I like to think that I am a reasonably charitable person, especially with those charities that I can identify with personally. But what about a program, sponsored by the U.S. Federal Government with phones provided by a mobile phone provider, designed to provide telephone access for those who are considered poor? Think it could never happen? Think again.
As it turns out, a concept called SafeLink Wireless is acting as a joint project between TracFone and the U.S. Federal Government. Now before we derail into some big political debate, realize the following things beforehand.
1) The phones are paid for by TracFone, not the Feds.
2) This is considered an update to the existing 1984 program from the FCC to make phones available to the poor. In short, it’s the same program with a new tech-savvy update.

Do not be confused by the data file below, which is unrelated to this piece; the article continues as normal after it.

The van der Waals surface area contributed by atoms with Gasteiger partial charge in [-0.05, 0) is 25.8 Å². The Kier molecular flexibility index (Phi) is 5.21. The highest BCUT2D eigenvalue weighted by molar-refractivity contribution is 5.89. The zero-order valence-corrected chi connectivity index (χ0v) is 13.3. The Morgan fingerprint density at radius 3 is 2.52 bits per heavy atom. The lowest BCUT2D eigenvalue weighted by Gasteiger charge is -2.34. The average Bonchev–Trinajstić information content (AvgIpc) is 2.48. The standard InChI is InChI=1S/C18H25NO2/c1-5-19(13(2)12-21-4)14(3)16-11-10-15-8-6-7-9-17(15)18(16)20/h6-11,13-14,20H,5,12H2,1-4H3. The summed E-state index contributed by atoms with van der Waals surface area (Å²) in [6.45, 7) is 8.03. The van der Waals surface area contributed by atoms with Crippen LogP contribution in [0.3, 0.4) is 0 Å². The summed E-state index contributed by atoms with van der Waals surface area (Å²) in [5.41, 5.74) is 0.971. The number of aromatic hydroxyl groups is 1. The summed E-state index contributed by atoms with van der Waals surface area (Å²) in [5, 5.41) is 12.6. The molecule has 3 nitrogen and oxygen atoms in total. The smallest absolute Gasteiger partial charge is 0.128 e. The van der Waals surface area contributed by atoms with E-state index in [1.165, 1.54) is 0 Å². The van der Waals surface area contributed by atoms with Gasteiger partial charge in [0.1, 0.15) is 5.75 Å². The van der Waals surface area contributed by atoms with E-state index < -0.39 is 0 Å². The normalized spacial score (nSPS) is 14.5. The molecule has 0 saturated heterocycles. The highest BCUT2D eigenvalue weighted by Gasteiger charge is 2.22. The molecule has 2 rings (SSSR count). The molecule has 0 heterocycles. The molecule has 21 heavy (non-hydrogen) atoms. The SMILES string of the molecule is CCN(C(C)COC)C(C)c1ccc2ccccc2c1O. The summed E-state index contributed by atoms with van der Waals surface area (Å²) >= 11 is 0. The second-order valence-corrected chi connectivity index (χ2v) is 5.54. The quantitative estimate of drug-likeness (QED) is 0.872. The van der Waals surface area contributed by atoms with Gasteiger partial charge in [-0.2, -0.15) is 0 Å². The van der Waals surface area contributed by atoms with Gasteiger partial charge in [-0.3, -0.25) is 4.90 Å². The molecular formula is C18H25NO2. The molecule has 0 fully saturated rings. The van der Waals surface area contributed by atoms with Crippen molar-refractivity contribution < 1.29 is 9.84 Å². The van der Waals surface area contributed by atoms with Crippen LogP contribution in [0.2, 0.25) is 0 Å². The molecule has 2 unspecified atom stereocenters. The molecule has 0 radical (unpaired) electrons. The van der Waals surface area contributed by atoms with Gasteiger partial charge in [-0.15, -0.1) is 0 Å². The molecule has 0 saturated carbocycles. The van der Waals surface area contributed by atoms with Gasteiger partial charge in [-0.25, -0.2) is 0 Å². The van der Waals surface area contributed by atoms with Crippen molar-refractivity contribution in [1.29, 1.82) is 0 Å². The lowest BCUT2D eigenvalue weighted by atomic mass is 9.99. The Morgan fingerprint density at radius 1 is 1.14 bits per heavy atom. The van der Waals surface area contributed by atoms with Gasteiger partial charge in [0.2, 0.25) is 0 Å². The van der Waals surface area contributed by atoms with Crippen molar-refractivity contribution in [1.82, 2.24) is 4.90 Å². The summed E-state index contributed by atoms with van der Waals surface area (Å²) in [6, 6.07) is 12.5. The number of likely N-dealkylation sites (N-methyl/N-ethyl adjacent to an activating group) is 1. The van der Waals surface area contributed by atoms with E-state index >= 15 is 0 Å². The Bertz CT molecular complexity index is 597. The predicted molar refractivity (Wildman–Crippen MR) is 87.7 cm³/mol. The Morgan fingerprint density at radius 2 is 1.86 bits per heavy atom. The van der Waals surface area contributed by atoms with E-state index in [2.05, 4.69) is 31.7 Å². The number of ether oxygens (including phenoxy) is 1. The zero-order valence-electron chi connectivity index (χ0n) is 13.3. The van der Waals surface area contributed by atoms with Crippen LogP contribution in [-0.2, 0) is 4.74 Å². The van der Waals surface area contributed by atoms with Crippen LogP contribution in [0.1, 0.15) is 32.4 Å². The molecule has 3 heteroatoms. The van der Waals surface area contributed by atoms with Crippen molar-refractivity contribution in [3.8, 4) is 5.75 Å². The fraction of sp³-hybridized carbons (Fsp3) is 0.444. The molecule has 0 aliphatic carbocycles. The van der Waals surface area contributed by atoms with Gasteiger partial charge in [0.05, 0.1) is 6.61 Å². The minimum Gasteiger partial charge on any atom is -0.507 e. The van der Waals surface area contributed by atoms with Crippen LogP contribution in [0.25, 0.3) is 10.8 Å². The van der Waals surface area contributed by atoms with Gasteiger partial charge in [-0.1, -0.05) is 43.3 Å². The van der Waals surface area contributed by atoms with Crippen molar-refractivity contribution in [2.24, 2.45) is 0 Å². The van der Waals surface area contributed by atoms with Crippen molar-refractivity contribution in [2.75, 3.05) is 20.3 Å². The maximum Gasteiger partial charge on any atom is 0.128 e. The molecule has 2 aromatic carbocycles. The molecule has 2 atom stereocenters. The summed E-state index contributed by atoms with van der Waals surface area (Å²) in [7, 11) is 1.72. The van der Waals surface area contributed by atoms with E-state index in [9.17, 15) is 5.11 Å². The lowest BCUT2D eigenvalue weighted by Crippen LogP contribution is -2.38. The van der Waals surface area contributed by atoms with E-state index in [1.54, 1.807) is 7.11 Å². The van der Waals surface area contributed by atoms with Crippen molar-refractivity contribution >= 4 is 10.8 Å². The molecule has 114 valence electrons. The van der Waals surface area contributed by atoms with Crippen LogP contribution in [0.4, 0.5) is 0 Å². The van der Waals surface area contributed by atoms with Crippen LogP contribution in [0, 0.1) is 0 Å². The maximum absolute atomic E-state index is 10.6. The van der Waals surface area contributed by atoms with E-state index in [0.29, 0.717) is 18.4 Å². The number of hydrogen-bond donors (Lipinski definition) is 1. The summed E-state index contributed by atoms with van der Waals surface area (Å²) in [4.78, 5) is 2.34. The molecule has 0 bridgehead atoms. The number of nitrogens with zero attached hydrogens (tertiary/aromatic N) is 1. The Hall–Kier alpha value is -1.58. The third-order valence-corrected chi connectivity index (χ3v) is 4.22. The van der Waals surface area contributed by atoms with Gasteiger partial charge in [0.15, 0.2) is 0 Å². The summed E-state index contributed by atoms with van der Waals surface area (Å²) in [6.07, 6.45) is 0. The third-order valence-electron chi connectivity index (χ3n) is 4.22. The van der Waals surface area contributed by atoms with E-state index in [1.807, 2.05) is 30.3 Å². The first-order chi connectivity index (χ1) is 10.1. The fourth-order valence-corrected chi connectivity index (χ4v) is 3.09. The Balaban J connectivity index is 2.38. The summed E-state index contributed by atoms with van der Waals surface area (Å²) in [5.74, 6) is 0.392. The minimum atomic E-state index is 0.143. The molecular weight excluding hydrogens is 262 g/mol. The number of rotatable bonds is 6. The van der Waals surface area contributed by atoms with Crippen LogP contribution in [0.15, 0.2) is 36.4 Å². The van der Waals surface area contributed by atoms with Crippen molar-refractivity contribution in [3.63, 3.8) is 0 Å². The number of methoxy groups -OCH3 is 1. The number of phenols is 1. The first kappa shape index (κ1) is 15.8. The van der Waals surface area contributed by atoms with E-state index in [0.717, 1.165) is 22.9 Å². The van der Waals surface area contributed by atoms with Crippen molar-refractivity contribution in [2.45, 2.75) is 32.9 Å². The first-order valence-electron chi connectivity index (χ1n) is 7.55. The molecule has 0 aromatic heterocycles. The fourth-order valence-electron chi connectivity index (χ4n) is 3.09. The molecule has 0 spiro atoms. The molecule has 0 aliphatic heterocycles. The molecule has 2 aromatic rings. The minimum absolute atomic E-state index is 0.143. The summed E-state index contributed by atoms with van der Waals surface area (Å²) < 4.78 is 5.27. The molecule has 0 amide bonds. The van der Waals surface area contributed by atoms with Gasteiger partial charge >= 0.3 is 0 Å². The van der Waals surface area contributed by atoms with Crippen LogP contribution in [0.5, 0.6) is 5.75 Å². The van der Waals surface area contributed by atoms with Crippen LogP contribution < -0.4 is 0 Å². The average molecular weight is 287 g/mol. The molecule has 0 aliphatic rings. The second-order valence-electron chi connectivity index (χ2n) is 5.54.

3) The same subsidized funds designed for POTS service for low income users is being used for the “minutes” for this phone program. In other words, the claim to fame is that no new costs are being incurred.
Sounds like a great deal for the poor who are looking for work, need voicemail access for potential employment, among other challenges such as meeting the needs of the new homeless. So with this, I am fine with the “theme” of this idea.
Unfortunately one area I am confused with is why texting is included. Again, I get the value of voicemail and state to state long distance. Both of those affect the potential for landing a new job. But I am lost as to how texting is anything other than a fluff-feature? Help me out here… perhaps there is another value here that I am not following?
At the end of the day, I think it’s great to see technology empowering people to be connected, regardless of their ability to pay. And props to TracFone for supplying the technology to make it happen.